By Montana Grant

Posted: December 12, 2019

Sportsmen are pretty secretive about their honey holes and lucky places. I often get blamed for writing articles about how to catch a fish, where to fish, what baits work best, and how to clean and cook your catch.

It usually begins with, “Thanks for ruining the best Fishing!”, or “Its because of people like you that fishing sucks!”. Most of the comments are mean spirited but we all want the same thing.

Fisheries change. Weather, climate, disease, pressure, pollution, development, and so many other reasons are to blame. Many fish only live a few years to a decade at best. Fishermen also change, die off, move, and disappear.

It’s called “FISHING”! Lots of people fish but not so many “Catch”! How many times have you been on a lake smoking the fish, and never see anyone else get a bite? 95% of the fish are caught by 5% of the fishermen.

Some popular waters get slammed. The Madison River is a good example. This stressed river is just recovering from Whirling’s Disease and is getting pounded by outfitters and guides. These trained guides will catch more fish and impact the fishery. Even with Catch and Release, there is mortality, stress, crowds, and damage. Many of these fishermen are nonresidents.

Keeping legal limits is appropriate. Fish are a renewable resource. If the fishery is stocked, what is the problem? Fish are an organic and healthy food source to feed your family. I almost never keep trout when fishing Spring-Fall. Montana waters have some of the worst natural pollution in the country. Arsenic, lead, mercury, and other types of pollution cause most waters to have a Consumption Warning” placed upon them. Any river coming from Yellowstone Park is on the list. Geothermal features spew natural toxics that become stored in the fish’s body fats.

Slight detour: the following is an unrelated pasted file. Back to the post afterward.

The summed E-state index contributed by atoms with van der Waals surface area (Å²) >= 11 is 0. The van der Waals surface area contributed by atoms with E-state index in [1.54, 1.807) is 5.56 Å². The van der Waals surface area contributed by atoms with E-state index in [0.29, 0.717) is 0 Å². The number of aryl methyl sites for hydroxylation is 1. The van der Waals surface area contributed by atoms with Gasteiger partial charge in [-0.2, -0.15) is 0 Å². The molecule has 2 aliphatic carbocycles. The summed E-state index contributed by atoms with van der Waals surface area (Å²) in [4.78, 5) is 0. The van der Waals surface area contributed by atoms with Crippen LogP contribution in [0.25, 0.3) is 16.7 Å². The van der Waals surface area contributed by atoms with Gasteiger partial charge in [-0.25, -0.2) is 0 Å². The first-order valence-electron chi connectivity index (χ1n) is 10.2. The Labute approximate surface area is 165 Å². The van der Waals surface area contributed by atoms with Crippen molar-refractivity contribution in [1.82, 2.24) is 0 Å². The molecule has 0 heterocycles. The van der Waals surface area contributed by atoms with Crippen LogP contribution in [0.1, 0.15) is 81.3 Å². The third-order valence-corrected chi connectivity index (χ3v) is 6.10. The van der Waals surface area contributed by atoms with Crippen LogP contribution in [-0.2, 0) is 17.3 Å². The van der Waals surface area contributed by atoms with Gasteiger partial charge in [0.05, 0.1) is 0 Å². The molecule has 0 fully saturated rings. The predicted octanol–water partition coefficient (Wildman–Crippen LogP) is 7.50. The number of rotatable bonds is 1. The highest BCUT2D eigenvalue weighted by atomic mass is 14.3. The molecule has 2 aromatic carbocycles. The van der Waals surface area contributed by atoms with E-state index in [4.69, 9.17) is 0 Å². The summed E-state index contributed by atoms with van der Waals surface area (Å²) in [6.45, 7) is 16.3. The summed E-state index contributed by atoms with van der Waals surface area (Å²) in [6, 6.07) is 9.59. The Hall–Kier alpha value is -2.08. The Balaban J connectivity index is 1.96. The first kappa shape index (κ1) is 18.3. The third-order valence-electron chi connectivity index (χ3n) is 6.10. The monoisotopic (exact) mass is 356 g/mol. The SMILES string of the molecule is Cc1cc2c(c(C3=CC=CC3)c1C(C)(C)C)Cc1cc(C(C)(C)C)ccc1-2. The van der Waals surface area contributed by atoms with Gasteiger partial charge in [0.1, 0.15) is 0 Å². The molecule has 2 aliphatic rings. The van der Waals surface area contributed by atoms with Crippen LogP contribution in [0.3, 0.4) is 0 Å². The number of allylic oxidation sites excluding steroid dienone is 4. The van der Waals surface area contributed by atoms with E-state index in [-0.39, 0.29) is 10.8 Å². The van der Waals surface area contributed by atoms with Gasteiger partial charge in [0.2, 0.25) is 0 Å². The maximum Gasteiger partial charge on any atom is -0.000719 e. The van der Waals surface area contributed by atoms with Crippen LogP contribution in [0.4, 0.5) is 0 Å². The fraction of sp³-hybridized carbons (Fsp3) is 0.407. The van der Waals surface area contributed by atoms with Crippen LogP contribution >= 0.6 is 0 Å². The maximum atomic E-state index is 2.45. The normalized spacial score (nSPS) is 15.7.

Ice season is when I keep fish. They end up on the ice to be perfectly stored. Rainbow trout and perch eat plankton in the lakes. Few toxins get passed through the food cycle from plankton. Stocked fish are even cleaner and healthier to eat than the “Natives”.

We may be sharing secret places, tips, tackle ideas, and skills but ultimately, a Fisherman must learn how to fish. Once we have more fishermen in our ranks, our voice becomes louder and stronger. We all vote for the right laws and rules, we support the agencies that manage and protect the fisheries, and we all make some new friends.

There won’t be any “Secret Spots” if a large population of sportsmen don’t organize together to keep our “spots” public. Only the wealthy will get to benefit after they post, buy up, legislate, and make fishing their “Secret and PRIVATE Spots!”

Sharing fishing is important. Teaching some rookies, kids, family or friends is ok. Also teach them the ethical and proper way to appreciate and respect the resource. After all, who wants to fish alone all the time? Who will take your picture and listen to your stories?

Tight Lines!

Montana Grant

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